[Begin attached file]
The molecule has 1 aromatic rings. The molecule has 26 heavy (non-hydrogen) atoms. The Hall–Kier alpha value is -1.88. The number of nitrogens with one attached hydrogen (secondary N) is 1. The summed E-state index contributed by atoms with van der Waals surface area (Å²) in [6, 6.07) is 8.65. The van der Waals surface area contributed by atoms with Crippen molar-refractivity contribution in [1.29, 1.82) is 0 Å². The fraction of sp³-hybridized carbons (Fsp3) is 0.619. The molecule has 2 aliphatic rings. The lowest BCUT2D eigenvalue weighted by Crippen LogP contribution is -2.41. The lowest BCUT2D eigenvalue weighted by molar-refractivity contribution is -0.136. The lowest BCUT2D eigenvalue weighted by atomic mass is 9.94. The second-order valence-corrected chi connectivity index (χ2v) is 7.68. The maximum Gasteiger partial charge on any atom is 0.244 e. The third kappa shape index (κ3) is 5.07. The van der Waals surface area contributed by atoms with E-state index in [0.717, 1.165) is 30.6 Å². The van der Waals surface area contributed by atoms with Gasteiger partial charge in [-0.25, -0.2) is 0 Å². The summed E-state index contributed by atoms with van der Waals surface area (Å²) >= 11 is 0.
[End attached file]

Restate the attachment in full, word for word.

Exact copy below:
The molecule has 1 aromatic rings. The molecule has 26 heavy (non-hydrogen) atoms. The Hall–Kier alpha value is -1.88. The number of nitrogens with one attached hydrogen (secondary N) is 1. The summed E-state index contributed by atoms with van der Waals surface area (Å²) in [6, 6.07) is 8.65. The van der Waals surface area contributed by atoms with Crippen molar-refractivity contribution in [1.29, 1.82) is 0 Å². The fraction of sp³-hybridized carbons (Fsp3) is 0.619. The molecule has 2 aliphatic rings. The lowest BCUT2D eigenvalue weighted by Crippen LogP contribution is -2.41. The lowest BCUT2D eigenvalue weighted by molar-refractivity contribution is -0.136. The lowest BCUT2D eigenvalue weighted by atomic mass is 9.94. The second-order valence-corrected chi connectivity index (χ2v) is 7.68. The maximum Gasteiger partial charge on any atom is 0.244 e. The third kappa shape index (κ3) is 5.07. The van der Waals surface area contributed by atoms with E-state index in [0.717, 1.165) is 30.6 Å². The van der Waals surface area contributed by atoms with Gasteiger partial charge in [-0.25, -0.2) is 0 Å². The summed E-state index contributed by atoms with van der Waals surface area (Å²) >= 11 is 0.